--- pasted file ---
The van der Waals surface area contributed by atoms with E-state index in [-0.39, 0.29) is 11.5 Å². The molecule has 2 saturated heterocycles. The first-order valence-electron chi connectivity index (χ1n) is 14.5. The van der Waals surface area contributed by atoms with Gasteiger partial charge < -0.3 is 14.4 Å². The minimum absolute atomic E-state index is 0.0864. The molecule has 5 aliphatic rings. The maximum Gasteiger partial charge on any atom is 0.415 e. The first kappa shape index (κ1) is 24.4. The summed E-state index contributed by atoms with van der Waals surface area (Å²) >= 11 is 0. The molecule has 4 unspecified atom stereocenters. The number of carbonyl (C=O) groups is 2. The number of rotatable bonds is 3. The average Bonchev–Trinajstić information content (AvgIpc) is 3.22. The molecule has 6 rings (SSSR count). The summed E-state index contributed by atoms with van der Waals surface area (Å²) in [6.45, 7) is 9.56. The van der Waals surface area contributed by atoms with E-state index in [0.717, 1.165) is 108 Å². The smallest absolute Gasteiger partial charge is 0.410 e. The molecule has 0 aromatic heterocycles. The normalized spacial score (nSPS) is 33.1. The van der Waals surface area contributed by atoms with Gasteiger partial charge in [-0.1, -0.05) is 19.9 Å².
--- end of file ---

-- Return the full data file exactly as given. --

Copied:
The van der Waals surface area contributed by atoms with E-state index in [-0.39, 0.29) is 11.5 Å². The molecule has 2 saturated heterocycles. The first-order valence-electron chi connectivity index (χ1n) is 14.5. The van der Waals surface area contributed by atoms with Gasteiger partial charge < -0.3 is 14.4 Å². The minimum absolute atomic E-state index is 0.0864. The molecule has 5 aliphatic rings. The maximum Gasteiger partial charge on any atom is 0.415 e. The first kappa shape index (κ1) is 24.4. The summed E-state index contributed by atoms with van der Waals surface area (Å²) >= 11 is 0. The molecule has 4 unspecified atom stereocenters. The number of carbonyl (C=O) groups is 2. The number of rotatable bonds is 3. The average Bonchev–Trinajstić information content (AvgIpc) is 3.22. The molecule has 6 rings (SSSR count). The summed E-state index contributed by atoms with van der Waals surface area (Å²) in [6.45, 7) is 9.56. The van der Waals surface area contributed by atoms with E-state index in [0.717, 1.165) is 108 Å². The smallest absolute Gasteiger partial charge is 0.410 e. The molecule has 0 aromatic heterocycles. The normalized spacial score (nSPS) is 33.1. The van der Waals surface area contributed by atoms with Gasteiger partial charge in [-0.1, -0.05) is 19.9 Å².